It’s happening with increasing regularity – a destination or landmark damaged or seriously destroyed by an amateur photographer hoping to rise to instant Instagram fame.
In pursuit of more followers, Graffiti artist Casey Nocket chose to graffiti seven national parks for her online art series. Several YouTube users took a destructive road trip, driving through off-limits Bonneville Salt Flats for a wakeboarding stunt, then trampled over the fragile Grand Prismatic Spring in Yellowstone National Park. Online adventurer Trev Lee broke into Yosemite National Park during the 2013 government shutdown and illegally built huge campfires on top of popular mountains, all while a fire ban was in place by the park as it fought to contain the third largest wildfire in California’s history.
In Marin County, California, one favorite destination among local photographers, historians, and tourists is the abandoned fishing vessel Pt. Reyes, sometimes referred to as the Tomales Bay Shipwreck. It’s located near the town of Inverness, about an hour north of San Francisco. It’s a beautiful coastal area where oysters are farmed, tourists visit gift shops and historic buildings, and a favorite place for cyclists to tour the windy roads. Mt. Tamalpais, known as the birthplace of mountain biking, rises above.
The Pt. Reyes is a fishing vessel that was originally dragged aground by the land’s previous owner who had intended to fix the ship up. As years passed, he never actually got around to the repairs, leaving the boat, which still bears the name, “Point Reyes,” to decay on the shore. It sits aground on a sand bar, about 50 yards from the road and accessible to the public via a small walking path. While it’s technically on private property, the path is open anytime for visitors to the area. For the past several decades, photographers have traveled here to capture shots of the iconic vessel against the beautiful backdrop of Tomales Bay. The shipwreck is listed on Yelp as a ‘landmark and historical site,’ where it has a four out of five star rating. It is also listed by numerous Californian review sites as a must-see sight in the state.
For the most part, tourists and photographers have respected the beauty of the Pt. Reyes and have generally treaded lightly around it. Some have chosen to explore the inside of the boat, have family photos taken in front of it, and several wedding proposals have taken place here as well. Aside from a few instances of graffiti being painted on its side, her largest scars have been from nature taking its course on the chipping paint and exposed wood that has been slowly chipping and rotting away.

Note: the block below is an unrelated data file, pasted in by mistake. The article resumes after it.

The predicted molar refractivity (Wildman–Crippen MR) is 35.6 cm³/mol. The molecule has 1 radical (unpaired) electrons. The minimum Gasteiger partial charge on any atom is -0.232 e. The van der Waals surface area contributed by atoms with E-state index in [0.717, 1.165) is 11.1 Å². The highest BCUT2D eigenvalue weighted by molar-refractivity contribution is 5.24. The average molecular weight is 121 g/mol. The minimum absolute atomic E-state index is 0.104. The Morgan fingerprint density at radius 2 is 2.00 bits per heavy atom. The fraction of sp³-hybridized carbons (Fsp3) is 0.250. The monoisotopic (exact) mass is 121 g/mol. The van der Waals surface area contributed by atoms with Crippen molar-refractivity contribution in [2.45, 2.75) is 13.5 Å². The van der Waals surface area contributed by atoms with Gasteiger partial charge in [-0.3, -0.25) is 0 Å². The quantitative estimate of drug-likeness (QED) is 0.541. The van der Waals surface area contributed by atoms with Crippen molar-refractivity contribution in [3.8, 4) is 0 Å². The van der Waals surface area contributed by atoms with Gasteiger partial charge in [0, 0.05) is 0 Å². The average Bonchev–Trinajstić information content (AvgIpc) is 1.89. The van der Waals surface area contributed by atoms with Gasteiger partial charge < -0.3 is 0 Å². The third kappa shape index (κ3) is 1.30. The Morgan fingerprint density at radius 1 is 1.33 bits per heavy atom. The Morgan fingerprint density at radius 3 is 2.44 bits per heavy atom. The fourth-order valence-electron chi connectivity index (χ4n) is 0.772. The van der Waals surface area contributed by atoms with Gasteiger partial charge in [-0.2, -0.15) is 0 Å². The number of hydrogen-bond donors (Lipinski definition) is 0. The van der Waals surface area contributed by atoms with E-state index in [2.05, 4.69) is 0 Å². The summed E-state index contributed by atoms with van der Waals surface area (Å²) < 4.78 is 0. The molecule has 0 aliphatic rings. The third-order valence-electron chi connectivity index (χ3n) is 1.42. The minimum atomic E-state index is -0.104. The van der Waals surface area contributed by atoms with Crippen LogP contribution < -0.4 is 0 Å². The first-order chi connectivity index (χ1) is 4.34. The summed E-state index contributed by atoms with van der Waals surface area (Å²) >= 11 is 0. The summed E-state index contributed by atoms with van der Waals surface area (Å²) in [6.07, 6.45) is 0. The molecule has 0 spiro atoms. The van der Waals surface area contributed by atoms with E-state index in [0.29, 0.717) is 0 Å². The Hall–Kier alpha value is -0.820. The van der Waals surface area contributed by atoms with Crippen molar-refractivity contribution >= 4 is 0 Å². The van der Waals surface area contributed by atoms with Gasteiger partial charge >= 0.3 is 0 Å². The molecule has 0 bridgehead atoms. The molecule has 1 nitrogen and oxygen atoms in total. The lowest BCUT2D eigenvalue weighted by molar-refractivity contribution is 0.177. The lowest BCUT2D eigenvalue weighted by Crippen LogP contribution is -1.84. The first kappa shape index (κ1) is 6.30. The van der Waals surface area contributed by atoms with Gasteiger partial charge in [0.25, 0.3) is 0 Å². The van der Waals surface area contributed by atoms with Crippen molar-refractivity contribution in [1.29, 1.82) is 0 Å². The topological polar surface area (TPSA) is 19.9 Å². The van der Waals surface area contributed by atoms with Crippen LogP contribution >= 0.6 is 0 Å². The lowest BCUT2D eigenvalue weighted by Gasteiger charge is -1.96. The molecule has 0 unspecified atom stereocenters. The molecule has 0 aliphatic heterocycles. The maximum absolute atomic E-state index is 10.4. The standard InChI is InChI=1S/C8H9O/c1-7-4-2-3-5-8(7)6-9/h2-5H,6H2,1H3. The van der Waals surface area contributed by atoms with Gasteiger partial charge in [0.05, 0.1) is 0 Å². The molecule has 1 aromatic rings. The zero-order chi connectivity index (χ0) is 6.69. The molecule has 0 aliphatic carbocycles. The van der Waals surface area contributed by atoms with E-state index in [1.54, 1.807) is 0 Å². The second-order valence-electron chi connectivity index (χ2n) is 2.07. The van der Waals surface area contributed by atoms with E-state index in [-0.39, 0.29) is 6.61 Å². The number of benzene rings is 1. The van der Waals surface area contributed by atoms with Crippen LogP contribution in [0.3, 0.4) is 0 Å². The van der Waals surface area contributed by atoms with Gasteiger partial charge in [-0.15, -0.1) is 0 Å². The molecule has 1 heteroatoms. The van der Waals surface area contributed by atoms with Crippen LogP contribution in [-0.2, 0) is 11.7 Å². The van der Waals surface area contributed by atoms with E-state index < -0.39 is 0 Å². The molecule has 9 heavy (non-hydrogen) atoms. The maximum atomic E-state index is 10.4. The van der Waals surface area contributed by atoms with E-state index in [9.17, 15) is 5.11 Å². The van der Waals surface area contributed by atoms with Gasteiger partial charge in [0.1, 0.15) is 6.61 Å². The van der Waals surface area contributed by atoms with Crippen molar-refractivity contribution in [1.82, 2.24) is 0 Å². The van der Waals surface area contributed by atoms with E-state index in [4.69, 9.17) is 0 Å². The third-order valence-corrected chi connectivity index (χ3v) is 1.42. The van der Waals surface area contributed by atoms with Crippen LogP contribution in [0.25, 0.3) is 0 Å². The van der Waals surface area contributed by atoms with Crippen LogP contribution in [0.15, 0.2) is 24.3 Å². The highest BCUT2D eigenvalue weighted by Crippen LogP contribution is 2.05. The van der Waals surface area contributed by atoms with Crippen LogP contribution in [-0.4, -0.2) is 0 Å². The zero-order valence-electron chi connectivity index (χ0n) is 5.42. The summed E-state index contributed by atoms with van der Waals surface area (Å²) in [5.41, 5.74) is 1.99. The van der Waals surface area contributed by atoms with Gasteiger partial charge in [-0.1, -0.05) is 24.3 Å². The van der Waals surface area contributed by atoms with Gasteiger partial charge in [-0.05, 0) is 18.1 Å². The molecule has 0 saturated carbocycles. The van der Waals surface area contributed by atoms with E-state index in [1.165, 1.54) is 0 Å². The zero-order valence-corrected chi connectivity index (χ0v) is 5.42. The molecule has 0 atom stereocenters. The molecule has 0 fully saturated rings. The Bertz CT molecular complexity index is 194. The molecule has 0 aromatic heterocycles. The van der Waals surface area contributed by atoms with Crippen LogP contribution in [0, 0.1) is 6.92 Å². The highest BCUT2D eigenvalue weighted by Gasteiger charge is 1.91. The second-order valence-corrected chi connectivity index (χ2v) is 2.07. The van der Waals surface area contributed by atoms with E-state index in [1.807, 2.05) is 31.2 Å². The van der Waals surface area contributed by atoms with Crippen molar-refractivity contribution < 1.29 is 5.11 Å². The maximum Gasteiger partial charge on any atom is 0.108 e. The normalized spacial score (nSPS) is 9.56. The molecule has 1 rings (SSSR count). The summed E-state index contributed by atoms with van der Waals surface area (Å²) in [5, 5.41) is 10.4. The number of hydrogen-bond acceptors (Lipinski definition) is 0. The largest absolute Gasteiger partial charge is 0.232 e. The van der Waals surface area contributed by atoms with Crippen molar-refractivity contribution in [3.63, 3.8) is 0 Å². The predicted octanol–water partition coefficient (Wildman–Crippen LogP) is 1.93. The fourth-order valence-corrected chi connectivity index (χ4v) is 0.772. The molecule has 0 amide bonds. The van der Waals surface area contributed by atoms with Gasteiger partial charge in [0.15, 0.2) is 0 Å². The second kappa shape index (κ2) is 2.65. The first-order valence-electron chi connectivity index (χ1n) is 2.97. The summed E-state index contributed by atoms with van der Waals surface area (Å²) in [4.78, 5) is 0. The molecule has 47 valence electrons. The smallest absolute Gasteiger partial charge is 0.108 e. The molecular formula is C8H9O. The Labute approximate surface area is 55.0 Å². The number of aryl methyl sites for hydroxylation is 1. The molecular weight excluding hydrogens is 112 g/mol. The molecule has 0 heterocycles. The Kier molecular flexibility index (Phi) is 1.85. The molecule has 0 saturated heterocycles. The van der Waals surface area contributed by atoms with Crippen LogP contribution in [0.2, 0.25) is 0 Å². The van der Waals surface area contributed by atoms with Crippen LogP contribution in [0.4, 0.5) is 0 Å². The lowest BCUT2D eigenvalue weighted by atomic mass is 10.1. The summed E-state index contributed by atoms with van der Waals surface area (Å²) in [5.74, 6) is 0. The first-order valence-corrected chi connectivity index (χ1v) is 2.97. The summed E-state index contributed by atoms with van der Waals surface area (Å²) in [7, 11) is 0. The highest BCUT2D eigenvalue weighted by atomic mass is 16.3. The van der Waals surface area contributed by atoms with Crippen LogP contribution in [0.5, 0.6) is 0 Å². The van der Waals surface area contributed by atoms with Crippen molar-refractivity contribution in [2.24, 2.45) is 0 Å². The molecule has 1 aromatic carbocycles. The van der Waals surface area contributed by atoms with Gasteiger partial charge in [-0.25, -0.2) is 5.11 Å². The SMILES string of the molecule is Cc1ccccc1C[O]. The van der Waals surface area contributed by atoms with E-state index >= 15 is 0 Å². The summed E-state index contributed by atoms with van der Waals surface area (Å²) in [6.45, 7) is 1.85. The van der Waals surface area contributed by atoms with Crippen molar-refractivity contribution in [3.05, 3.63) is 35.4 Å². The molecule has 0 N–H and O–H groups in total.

On February 20, 2016, one photographer chose to use the Pt. Reyes in a different way – by combining photography, fire, and the iconic shipwreck. The end result was an uncontrolled fire that gutted the Pt. Reyes, prompting outrage from local residents, photographers, and visitors.
One of his photos posted to Instagram (which has now been removed) seemed to explain what had happened that night. The image shows the wreck lit against a night sky by long bright lines of color, the result of a long-exposure shot produced by burning steel wool and spinning it around in the air. The sparks are believed to have landed on the exposed rear deck and inside the wreck where they ignited the fire. It took the local fire department 2 hours to put out the fire, and it was finally being extinguished at 4 a.m. By that time, the entire stern of the boat had been destroyed.
While the wreck remains where it burned, The National Parks Service has said it will now arrange for the structure to be torn down and the wreckage removed from the shoreline.
Shortly after the fire, the photographer who took the photos, James Stewart, chose to come forward and explain his version of events which led to the destruction of the Pt. Reyes. He claims he is innocent of setting the boat on fire.
Stewart claims that he was in the area taking photographs of the night sky when a group of kids gathered on the boat and started lighting steel wool and spinning it in the air. He says that he took a picture as he packed up and left, later posting it to his Instagram account. He says he learned after that the boat had burnt and he was being blamed and, at the request of a commenter, he removed the shot from his Instagram page.
While it may seem to be a case of his word against the silence of the mystery group of kids, James has continued to post some curious photos on his Instagram page, where he continues to light steel wool on fire and spinning it to create dramatic night photos. James’ current Instagram page features at least 5 such photos, taken as recently as November 2018 where he spins fire at San Francisco’s historic Sutro Baths.
Unfortunately, the Point Reyes is now likely destined for a landfill, locals have lost a beloved landmark, and hikers, explorers, and photographers have lost one of their favorite destinations along the Marin County coastline.
The photographer will not be charged with any crime, according to the local fire department and fire Chief Jim Fox. According to the law, the boat was already damaged prior to the fire and therefore no crime has been committed.
Did Instagram photo lead to destruction of west Marin shipwreck?